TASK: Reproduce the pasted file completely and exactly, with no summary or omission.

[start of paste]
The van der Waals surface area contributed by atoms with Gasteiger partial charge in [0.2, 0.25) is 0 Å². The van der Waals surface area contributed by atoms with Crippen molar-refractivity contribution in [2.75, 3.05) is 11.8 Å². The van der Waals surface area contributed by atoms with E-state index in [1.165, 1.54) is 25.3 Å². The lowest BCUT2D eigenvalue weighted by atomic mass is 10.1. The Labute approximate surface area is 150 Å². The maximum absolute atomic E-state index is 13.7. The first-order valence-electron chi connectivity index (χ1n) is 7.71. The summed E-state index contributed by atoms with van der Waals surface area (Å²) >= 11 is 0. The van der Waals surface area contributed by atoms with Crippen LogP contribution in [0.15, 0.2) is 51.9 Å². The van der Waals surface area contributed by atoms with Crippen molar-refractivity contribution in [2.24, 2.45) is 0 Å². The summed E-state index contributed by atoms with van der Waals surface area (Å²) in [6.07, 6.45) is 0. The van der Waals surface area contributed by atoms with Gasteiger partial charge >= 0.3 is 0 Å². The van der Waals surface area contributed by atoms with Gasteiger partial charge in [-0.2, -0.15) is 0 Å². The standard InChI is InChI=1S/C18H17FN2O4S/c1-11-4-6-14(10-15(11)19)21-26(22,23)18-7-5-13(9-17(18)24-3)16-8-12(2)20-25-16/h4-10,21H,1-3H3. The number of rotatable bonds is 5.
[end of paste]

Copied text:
The van der Waals surface area contributed by atoms with Gasteiger partial charge in [0.2, 0.25) is 0 Å². The van der Waals surface area contributed by atoms with Crippen molar-refractivity contribution in [2.75, 3.05) is 11.8 Å². The van der Waals surface area contributed by atoms with E-state index in [1.165, 1.54) is 25.3 Å². The lowest BCUT2D eigenvalue weighted by atomic mass is 10.1. The Labute approximate surface area is 150 Å². The maximum absolute atomic E-state index is 13.7. The first-order valence-electron chi connectivity index (χ1n) is 7.71. The summed E-state index contributed by atoms with van der Waals surface area (Å²) >= 11 is 0. The van der Waals surface area contributed by atoms with Crippen LogP contribution in [0.15, 0.2) is 51.9 Å². The van der Waals surface area contributed by atoms with Crippen molar-refractivity contribution in [2.24, 2.45) is 0 Å². The summed E-state index contributed by atoms with van der Waals surface area (Å²) in [6.07, 6.45) is 0. The van der Waals surface area contributed by atoms with Gasteiger partial charge >= 0.3 is 0 Å². The van der Waals surface area contributed by atoms with Gasteiger partial charge in [-0.2, -0.15) is 0 Å². The standard InChI is InChI=1S/C18H17FN2O4S/c1-11-4-6-14(10-15(11)19)21-26(22,23)18-7-5-13(9-17(18)24-3)16-8-12(2)20-25-16/h4-10,21H,1-3H3. The number of rotatable bonds is 5.